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NJ Ayuk’s new book explores transitioning to a cleaner energy, Africa’s socioeconomic prosperity: AEC

Photo: The Guardian

*NJ Ayuk, entrepreneur, attorney, best-selling author and Executive Chairman of African Energy Chamber, has officially released his most recent book, ‘A Just Transition: Making Energy Poverty History with an Energy Mix’, which sheds light on the unfolding sobering reality in the energy sector on the continent

Gbenga Kayode | ConsumerConnect

NJ Ayuk, entrepreneur, attorney, best-selling author and Executive Chairman of African Energy Chamber (AEC), has officially released his most recent book, entitled: “A Just Transition: Making Energy Poverty History with an Energy Mix”

ConsumerConnect learnt the new volume is the third publication Ayuk has released, which sheds light on the sobering reality that is unfolding in Africa’s energy sector.

African oil and gas exploration 

AEC, in an industry update disclosed the book is now available to purchase on Amazon!

“Following years of diligent research and in-depth analysis, the book sheds light on the sobering reality that is unfolding as the International Energy Agency’s (IEA) ambitious green energy policies continue to stifle and cripple energy economies across Africa.

“While the rest of the world is faced with one, momentous crisis: climate change, Africa is faced with two: climate change and energy poverty.

In pursuit of addressing the impacts caused by the climate crisis, world leaders have put in place the Paris Agreement, designed to keep global temperatures from rising in the long-term through the immediate transition to renewable energies,” noted the Chamber.

It also highlighted as the continent, which faces the harshest impacts of the climate crisis, the immediate transition will result in Africa’s lacking the chance to develop, providing the over 600 million people currently without access to electricity with reliable energy, while at the same time standing to bear a disproportionate share of the consequences of climate change.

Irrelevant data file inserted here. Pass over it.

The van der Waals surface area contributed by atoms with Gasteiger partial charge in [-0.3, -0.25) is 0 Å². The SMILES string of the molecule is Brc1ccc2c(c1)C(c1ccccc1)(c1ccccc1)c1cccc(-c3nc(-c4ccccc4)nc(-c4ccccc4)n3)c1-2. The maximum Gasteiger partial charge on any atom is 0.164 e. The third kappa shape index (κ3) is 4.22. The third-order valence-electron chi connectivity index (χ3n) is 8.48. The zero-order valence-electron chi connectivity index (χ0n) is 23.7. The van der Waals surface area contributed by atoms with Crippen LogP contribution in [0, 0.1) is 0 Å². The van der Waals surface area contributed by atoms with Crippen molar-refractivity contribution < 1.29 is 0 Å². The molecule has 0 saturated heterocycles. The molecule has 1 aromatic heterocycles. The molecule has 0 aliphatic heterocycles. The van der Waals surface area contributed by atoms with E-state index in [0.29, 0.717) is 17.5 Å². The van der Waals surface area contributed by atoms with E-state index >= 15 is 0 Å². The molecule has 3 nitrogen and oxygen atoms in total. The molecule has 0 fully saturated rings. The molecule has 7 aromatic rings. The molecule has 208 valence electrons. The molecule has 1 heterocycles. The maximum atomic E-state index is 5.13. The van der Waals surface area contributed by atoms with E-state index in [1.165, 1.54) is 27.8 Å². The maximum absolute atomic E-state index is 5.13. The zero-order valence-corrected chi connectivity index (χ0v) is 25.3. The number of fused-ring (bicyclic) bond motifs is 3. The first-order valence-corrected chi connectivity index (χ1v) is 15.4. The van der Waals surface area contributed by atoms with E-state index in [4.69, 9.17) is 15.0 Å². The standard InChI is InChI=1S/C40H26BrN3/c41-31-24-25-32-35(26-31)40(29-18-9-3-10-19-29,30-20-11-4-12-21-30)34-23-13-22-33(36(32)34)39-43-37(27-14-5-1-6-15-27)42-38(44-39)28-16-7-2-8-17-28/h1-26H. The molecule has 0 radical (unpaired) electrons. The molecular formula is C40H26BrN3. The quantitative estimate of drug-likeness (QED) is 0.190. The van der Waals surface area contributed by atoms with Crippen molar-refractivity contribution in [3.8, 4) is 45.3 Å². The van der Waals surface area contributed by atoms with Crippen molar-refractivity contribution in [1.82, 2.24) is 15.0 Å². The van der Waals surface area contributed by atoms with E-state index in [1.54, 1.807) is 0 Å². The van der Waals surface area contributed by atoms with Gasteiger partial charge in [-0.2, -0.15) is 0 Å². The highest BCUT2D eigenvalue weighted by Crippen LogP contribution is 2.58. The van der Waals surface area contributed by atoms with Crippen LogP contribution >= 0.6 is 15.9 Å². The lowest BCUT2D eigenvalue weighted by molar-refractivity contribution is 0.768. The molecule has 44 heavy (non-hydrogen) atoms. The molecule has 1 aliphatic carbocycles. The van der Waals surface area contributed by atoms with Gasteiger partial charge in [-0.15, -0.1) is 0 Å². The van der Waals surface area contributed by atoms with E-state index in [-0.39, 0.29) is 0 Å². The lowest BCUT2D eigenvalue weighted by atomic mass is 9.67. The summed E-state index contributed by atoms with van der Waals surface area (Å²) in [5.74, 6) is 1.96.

Simply put, this immediate transition called for with the Paris Agreement will have devastating impacts on Africa.

According to the AEC, the overall objective of Ayuk’s book is to answer a series of important questions.

It further said: “Firstly, Africa bears a disproportionate share of not only the anticipated future problems of climate change, but the present-day, here-and-now problem of energy poverty. “So, what should we do? Should we prioritise the goal of preventing climate change over the goal of addressing energy poverty?

“Or should we focus on ways to deliver power to the hundreds of millions of Africans who currently lack access to electricity? Obviously, we should try to achieve both objectives. Both are important.

But how do we do this? And which should come first?”

Link between IEA’s renewables and Africa’s energy poverty?

The organisation noted the book investigates the best way forward for transitioning to a cleaner energy future while prioritising Africa’s socioeconomic prosperity.

The answer put forward by the IEA being that renewables are the solution to Africa’s energy poverty, stated the Chamber.

However, as the AEC Chief’s book details, this is simply not true, the Chamber stated.

It argued that renewable technologies cost more than most African countries can bear to pay, and while the global community has offered to help the continent make the transition, international pledges have consistently fallen short, with Africa and other developing regions still waiting to receive the assistance they were promised.

AEC said: “Ayuk posits Africa can approach the energy transition in its own way.

“In his pursuit for an answer to the aforementioned questions, Ayuk considers the role natural gas will play in achieving dual objectives of energy transition and economic prosperity in Africa.”

By looking at the quantities of gas in Africa, Ayuk makes a strong case for utilisation of this fuel, with details given into its role in other economies, opportunities for development in Africa and why Ayuk recommends gas over other resources.

What separates the book from other energy-focused publications is that it is rooted in what Africa needs.

The Chamber noted Ayuk further emphasised that Africa needs to chart its own destiny; make its own choices; and decide whether to use its own resources.

Simply put, Africa’s journey to economic prosperity starts with gas.

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